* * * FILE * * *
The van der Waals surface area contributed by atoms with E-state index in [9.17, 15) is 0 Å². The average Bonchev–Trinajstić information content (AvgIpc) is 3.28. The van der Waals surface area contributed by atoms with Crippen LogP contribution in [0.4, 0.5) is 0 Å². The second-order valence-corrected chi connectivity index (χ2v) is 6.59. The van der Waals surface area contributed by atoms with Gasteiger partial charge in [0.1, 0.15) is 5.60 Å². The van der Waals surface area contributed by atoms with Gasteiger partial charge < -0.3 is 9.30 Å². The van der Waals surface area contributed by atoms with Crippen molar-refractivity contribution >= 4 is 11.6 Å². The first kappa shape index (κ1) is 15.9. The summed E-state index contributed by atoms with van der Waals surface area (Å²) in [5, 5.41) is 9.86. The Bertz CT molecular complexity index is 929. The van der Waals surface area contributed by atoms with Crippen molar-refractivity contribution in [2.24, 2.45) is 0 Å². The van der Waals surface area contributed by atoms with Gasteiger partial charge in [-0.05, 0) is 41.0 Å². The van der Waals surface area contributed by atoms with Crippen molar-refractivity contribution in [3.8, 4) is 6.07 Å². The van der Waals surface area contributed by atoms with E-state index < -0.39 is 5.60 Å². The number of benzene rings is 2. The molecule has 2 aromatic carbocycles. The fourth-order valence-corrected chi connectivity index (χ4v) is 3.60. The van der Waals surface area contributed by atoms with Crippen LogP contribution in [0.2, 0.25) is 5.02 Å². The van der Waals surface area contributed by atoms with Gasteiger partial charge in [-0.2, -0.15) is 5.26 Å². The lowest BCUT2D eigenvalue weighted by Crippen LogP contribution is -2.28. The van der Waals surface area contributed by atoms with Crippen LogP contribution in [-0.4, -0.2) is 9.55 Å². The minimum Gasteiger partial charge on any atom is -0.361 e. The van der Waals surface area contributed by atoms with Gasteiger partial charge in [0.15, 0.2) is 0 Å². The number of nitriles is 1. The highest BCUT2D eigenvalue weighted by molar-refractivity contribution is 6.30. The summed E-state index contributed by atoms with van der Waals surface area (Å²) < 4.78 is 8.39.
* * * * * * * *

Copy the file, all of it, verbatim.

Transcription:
The van der Waals surface area contributed by atoms with E-state index in [9.17, 15) is 0 Å². The average Bonchev–Trinajstić information content (AvgIpc) is 3.28. The van der Waals surface area contributed by atoms with Crippen LogP contribution in [0.4, 0.5) is 0 Å². The second-order valence-corrected chi connectivity index (χ2v) is 6.59. The van der Waals surface area contributed by atoms with Gasteiger partial charge in [0.1, 0.15) is 5.60 Å². The van der Waals surface area contributed by atoms with Gasteiger partial charge < -0.3 is 9.30 Å². The van der Waals surface area contributed by atoms with Crippen molar-refractivity contribution >= 4 is 11.6 Å². The first kappa shape index (κ1) is 15.9. The summed E-state index contributed by atoms with van der Waals surface area (Å²) in [5, 5.41) is 9.86. The Bertz CT molecular complexity index is 929. The van der Waals surface area contributed by atoms with Crippen molar-refractivity contribution in [2.24, 2.45) is 0 Å². The van der Waals surface area contributed by atoms with Gasteiger partial charge in [-0.05, 0) is 41.0 Å². The van der Waals surface area contributed by atoms with Crippen molar-refractivity contribution in [3.8, 4) is 6.07 Å². The van der Waals surface area contributed by atoms with E-state index < -0.39 is 5.60 Å². The number of benzene rings is 2. The molecule has 2 aromatic carbocycles. The fourth-order valence-corrected chi connectivity index (χ4v) is 3.60. The van der Waals surface area contributed by atoms with Crippen LogP contribution in [0.2, 0.25) is 5.02 Å². The van der Waals surface area contributed by atoms with Gasteiger partial charge in [-0.2, -0.15) is 5.26 Å². The lowest BCUT2D eigenvalue weighted by Crippen LogP contribution is -2.28. The van der Waals surface area contributed by atoms with Crippen LogP contribution in [-0.4, -0.2) is 9.55 Å². The minimum Gasteiger partial charge on any atom is -0.361 e. The van der Waals surface area contributed by atoms with Gasteiger partial charge in [0.15, 0.2) is 0 Å². The number of nitriles is 1. The highest BCUT2D eigenvalue weighted by molar-refractivity contribution is 6.30. The summed E-state index contributed by atoms with van der Waals surface area (Å²) < 4.78 is 8.39.